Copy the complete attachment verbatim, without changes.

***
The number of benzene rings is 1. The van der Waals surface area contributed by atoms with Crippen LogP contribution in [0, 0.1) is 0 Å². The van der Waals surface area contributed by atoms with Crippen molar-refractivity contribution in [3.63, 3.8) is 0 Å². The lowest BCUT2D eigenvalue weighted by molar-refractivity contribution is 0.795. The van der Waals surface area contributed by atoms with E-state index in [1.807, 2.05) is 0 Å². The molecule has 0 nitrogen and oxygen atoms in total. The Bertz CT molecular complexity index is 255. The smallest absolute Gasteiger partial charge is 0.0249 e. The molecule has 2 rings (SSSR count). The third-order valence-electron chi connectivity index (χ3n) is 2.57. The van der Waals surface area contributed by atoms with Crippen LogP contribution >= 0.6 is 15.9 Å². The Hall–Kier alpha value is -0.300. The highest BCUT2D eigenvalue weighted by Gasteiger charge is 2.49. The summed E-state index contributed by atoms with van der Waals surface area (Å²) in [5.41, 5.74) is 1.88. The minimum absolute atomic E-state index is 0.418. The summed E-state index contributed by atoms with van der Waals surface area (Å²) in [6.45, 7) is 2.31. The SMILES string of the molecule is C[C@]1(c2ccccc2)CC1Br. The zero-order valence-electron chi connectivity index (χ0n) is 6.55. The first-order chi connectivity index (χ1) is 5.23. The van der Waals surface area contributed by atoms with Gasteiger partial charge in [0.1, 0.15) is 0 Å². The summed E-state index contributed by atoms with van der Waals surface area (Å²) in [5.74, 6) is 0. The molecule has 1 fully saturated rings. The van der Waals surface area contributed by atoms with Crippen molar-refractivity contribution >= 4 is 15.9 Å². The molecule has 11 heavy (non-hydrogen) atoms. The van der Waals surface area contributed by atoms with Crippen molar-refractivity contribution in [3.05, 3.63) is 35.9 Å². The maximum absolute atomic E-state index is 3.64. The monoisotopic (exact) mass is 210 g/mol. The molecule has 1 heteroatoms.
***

The number of benzene rings is 1. The van der Waals surface area contributed by atoms with Crippen LogP contribution in [0, 0.1) is 0 Å². The van der Waals surface area contributed by atoms with Crippen molar-refractivity contribution in [3.63, 3.8) is 0 Å². The lowest BCUT2D eigenvalue weighted by molar-refractivity contribution is 0.795. The van der Waals surface area contributed by atoms with E-state index in [1.807, 2.05) is 0 Å². The molecule has 0 nitrogen and oxygen atoms in total. The Bertz CT molecular complexity index is 255. The smallest absolute Gasteiger partial charge is 0.0249 e. The molecule has 2 rings (SSSR count). The third-order valence-electron chi connectivity index (χ3n) is 2.57. The van der Waals surface area contributed by atoms with Crippen LogP contribution >= 0.6 is 15.9 Å². The Hall–Kier alpha value is -0.300. The highest BCUT2D eigenvalue weighted by Gasteiger charge is 2.49. The summed E-state index contributed by atoms with van der Waals surface area (Å²) in [5.41, 5.74) is 1.88. The minimum absolute atomic E-state index is 0.418. The summed E-state index contributed by atoms with van der Waals surface area (Å²) in [6.45, 7) is 2.31. The SMILES string of the molecule is C[C@]1(c2ccccc2)CC1Br. The zero-order valence-electron chi connectivity index (χ0n) is 6.55. The first-order chi connectivity index (χ1) is 5.23. The van der Waals surface area contributed by atoms with Gasteiger partial charge in [0.1, 0.15) is 0 Å². The summed E-state index contributed by atoms with van der Waals surface area (Å²) in [5.74, 6) is 0. The molecule has 1 fully saturated rings. The van der Waals surface area contributed by atoms with Crippen molar-refractivity contribution >= 4 is 15.9 Å². The molecule has 11 heavy (non-hydrogen) atoms. The van der Waals surface area contributed by atoms with Crippen molar-refractivity contribution in [3.05, 3.63) is 35.9 Å². The maximum absolute atomic E-state index is 3.64. The monoisotopic (exact) mass is 210 g/mol. The molecule has 1 heteroatoms.